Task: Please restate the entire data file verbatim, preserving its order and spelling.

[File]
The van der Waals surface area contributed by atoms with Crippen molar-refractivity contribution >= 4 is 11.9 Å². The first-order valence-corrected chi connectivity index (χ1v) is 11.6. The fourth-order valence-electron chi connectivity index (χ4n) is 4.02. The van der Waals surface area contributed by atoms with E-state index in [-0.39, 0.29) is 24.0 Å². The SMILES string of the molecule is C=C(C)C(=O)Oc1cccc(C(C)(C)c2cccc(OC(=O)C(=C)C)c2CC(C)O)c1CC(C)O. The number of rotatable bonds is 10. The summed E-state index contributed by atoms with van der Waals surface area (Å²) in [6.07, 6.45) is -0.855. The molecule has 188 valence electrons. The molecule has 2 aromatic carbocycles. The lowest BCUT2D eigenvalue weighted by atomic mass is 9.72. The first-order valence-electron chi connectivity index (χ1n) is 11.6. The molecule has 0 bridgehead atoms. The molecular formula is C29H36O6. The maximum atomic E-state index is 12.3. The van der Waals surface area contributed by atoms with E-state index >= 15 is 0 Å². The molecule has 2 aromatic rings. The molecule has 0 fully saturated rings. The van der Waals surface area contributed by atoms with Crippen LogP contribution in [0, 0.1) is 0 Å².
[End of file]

The van der Waals surface area contributed by atoms with Crippen molar-refractivity contribution >= 4 is 11.9 Å². The first-order valence-corrected chi connectivity index (χ1v) is 11.6. The fourth-order valence-electron chi connectivity index (χ4n) is 4.02. The van der Waals surface area contributed by atoms with E-state index in [-0.39, 0.29) is 24.0 Å². The SMILES string of the molecule is C=C(C)C(=O)Oc1cccc(C(C)(C)c2cccc(OC(=O)C(=C)C)c2CC(C)O)c1CC(C)O. The number of rotatable bonds is 10. The summed E-state index contributed by atoms with van der Waals surface area (Å²) in [6.07, 6.45) is -0.855. The molecule has 188 valence electrons. The molecule has 2 aromatic carbocycles. The lowest BCUT2D eigenvalue weighted by atomic mass is 9.72. The first-order valence-electron chi connectivity index (χ1n) is 11.6. The molecule has 0 bridgehead atoms. The molecular formula is C29H36O6. The maximum atomic E-state index is 12.3. The van der Waals surface area contributed by atoms with E-state index >= 15 is 0 Å². The molecule has 2 aromatic rings. The molecule has 0 fully saturated rings. The van der Waals surface area contributed by atoms with Crippen LogP contribution in [0, 0.1) is 0 Å².